Everyone has dreams: a dream for a better life, for freedom, for self-fulfillment, for prosperity; a dream of living in your dream-home, for having loved ones around you. Dreams!
In some cases, many people share the same dream. They can be scattered around the world and carry that dream for many generations. They may be told that it is impossible, that their dreams are like a fairytale and will never come true. They may even believe this. But somewhere, deep in their heart, they know that this dream must become a reality. They keep it in their prayers, they look back to times in history when their dreams were fulfilled, and draw strength from the past.
This is the dream of the Return to Zion - שִׁיבַת צִיּוֹן.
"Zion" is another name for Jerusalem and Israel. Its origin is found in Jerusalem's name, at the time that "David took the stronghold of Zion, the same is the city of David." (2-Samuel 5:7)
The phrase “Return to Zion” was first coined after the destruction of the Second Temple, and referred to the event in which the Jews returned to the Land of Israel from the Babylonian exile, following Cyrus's Declaration (הַצְהָרַת כֹּרֶשׁ – hatz’harat Koresh) in 370 BCE.
At the conclusion of the Yom Kippur prayers, and at the conclusion of the Passover Seder, Jewish people pray and express their wish to return to Zion, to Jerusalem.
לְשָׁנָה הַבָּאָה בִּירוּשָׁלַיִם
Leshana haba’a biy’rushalayim
Next year in Jerusalem
Song of Ascents
King David wrote Psalm 126, which prophetically describes the Jewish return from the Babylonian exile. The Psalm describes how, when the long-awaited return to Zion finally comes, the recollection of the harsh and bitter exile will seem like just a bad dream – and we will explode with joy at the miraculous turn of events. (The verb tense of the Psalm indicates a vision of the future redemption, when "our mouths will be filled with laughter.")
This Psalm is recited as an introduction to “Grace After Meals” on Shabbat, holidays, and other joyous occasions.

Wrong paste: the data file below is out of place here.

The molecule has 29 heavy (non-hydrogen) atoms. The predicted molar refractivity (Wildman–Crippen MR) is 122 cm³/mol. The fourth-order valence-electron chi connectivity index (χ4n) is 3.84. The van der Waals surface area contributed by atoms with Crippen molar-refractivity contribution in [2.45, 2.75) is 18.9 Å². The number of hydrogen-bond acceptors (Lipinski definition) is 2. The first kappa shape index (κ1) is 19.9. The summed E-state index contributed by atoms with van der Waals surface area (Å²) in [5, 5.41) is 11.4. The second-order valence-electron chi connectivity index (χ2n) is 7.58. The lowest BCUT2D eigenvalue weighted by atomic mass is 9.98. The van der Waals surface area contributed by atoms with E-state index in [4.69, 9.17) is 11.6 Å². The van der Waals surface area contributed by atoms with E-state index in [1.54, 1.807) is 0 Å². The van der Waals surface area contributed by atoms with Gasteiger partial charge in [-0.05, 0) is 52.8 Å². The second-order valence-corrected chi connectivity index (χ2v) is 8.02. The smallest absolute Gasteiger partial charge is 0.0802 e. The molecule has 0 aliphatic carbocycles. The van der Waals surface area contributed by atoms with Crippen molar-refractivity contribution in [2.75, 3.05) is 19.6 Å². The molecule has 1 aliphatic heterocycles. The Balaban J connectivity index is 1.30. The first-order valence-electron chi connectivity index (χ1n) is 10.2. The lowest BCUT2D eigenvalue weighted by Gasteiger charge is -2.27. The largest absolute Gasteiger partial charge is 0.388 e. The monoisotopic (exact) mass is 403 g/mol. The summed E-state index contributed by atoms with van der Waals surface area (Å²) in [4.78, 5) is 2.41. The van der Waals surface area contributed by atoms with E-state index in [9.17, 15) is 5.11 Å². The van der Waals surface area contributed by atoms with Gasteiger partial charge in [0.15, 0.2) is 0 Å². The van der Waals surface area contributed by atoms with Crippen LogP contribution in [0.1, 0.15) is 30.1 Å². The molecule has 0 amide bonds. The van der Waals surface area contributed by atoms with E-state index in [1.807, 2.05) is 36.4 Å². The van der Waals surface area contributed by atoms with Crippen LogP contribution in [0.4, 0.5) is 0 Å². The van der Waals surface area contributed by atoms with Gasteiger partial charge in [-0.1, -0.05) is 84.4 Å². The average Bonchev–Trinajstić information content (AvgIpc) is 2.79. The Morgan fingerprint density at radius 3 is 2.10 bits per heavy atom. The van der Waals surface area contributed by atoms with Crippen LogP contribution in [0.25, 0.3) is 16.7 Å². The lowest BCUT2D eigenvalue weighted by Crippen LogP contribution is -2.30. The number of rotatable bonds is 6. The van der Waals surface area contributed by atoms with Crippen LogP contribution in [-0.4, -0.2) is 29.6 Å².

Song of Ascents - שִׁיר הַמַּעֲלוֹת
Psalms 126 - תְּהִלִּים קכ"וֹ
בְּשׁוּב יְהוָה אֶת שִׁיבַת צִיּוֹן
|A Song of Ascents.
When God will return the captives to Zion, we will be like dreamers
|אָז יִמָּלֵא שְׂחוֹק פִּינוּוּלְשׁוֹנֵנוּ רִנָּה. אָז יֹאמְרוּ בַגּוֹיִם הִגְדִּיל יְהוָה לַעֲשׂוֹת עִם-אֵלֶּה.||Then was our mouth will be with laughter, and our tongue with singing. They will declare among the nations: “God has done great things with these.”|
|הִגְדִּיל יְהוָה לַעֲשׂוֹת עִמָּנוּ הָיִינוּ שְׂמֵחִים.||God has done great things with us; we rejoiced.|
|שׁוּבָה יְהוָה אֶת שְׁבִיתֵנוּ כַּאֲפִיקִים בַּנֶּגֶב.||Return our captivity, O God, as the streams in the desert.|
|הַזֹּרְעִים בְּדִמְעָה בְּרִנָּה יִקְצֹרוּ.||Those who sow in tears will reap in joy.|
|הָלוֹךְ יֵלֵךְ וּבָכֹה נֹשֵׂא מֶשֶׁךְ הַזָּרַע: בֹּא יָבֹא בְרִנָּה נֹשֵׂא אֲלֻמֹּתָיו.||Though he goes on his way weeping that bears the measure of seed, he shall come home with joy, bearing his sheaves.|
Upon the destruction of the first Temple in 586 BCE, the Jews were banished from Zion, thinking they would never return. This did not prevent them from yearning, praying, and hoping for the day when they would finally return. In 538 BCE, their dream came true. King Cyrus allowed these "yearners for Zion" to return to their land, and subsequently gave them permission to rebuild the Holy Temple. Led by the prophets Chagai and Zechariah, the first group of exiled Jews arrived back on the soil of their homeland, ready to begin life anew.
The Psalm was written during a great historical time period, one where the hand of God was readily apparent in certain ways, but hidden in others. The author of the Psalm pleas with God to restore Jerusalem to ALL its glory, to help bring a complete revival of Jewish life.
The message applies equally today: The value of looking forward to the redemption lies in its power to help bring it to fruition. This is not a mystical notion, but a plain historical fact. Without a doubt, the modern return of the Jewish people to their homeland after thousands of years of exile could not have occurred without the continual yearnings and prayers over the centuries.
As the Psalm indicates, even the non-Jews praise the remarkable rebirth.
However, while we praise God for the beginning of redemption, our complete joy will come only with the final salvation.
(sources: ArtScroll Siddur; Virtual Beit Midrash; Chanan Morrison)